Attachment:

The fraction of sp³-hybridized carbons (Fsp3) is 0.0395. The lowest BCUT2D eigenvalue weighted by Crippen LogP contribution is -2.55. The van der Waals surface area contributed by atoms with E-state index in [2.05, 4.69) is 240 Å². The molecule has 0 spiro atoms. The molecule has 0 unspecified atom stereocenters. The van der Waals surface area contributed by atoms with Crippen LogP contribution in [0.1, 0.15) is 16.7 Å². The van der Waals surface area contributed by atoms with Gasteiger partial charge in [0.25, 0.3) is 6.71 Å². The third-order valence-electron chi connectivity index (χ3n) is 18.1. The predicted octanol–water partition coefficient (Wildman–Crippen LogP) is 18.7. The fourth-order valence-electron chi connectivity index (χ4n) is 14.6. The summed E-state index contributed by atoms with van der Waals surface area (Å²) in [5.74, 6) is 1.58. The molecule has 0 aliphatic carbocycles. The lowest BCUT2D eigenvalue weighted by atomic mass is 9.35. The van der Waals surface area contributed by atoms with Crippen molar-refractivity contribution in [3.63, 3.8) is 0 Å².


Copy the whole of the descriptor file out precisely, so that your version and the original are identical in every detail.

The fraction of sp³-hybridized carbons (Fsp3) is 0.0395. The lowest BCUT2D eigenvalue weighted by Crippen LogP contribution is -2.55. The van der Waals surface area contributed by atoms with E-state index in [2.05, 4.69) is 240 Å². The molecule has 0 spiro atoms. The molecule has 0 unspecified atom stereocenters. The van der Waals surface area contributed by atoms with Crippen LogP contribution in [0.1, 0.15) is 16.7 Å². The van der Waals surface area contributed by atoms with Gasteiger partial charge in [0.25, 0.3) is 6.71 Å². The third-order valence-electron chi connectivity index (χ3n) is 18.1. The predicted octanol–water partition coefficient (Wildman–Crippen LogP) is 18.7. The fourth-order valence-electron chi connectivity index (χ4n) is 14.6. The summed E-state index contributed by atoms with van der Waals surface area (Å²) in [5.74, 6) is 1.58. The molecule has 0 aliphatic carbocycles. The lowest BCUT2D eigenvalue weighted by atomic mass is 9.35. The van der Waals surface area contributed by atoms with Crippen molar-refractivity contribution in [3.63, 3.8) is 0 Å².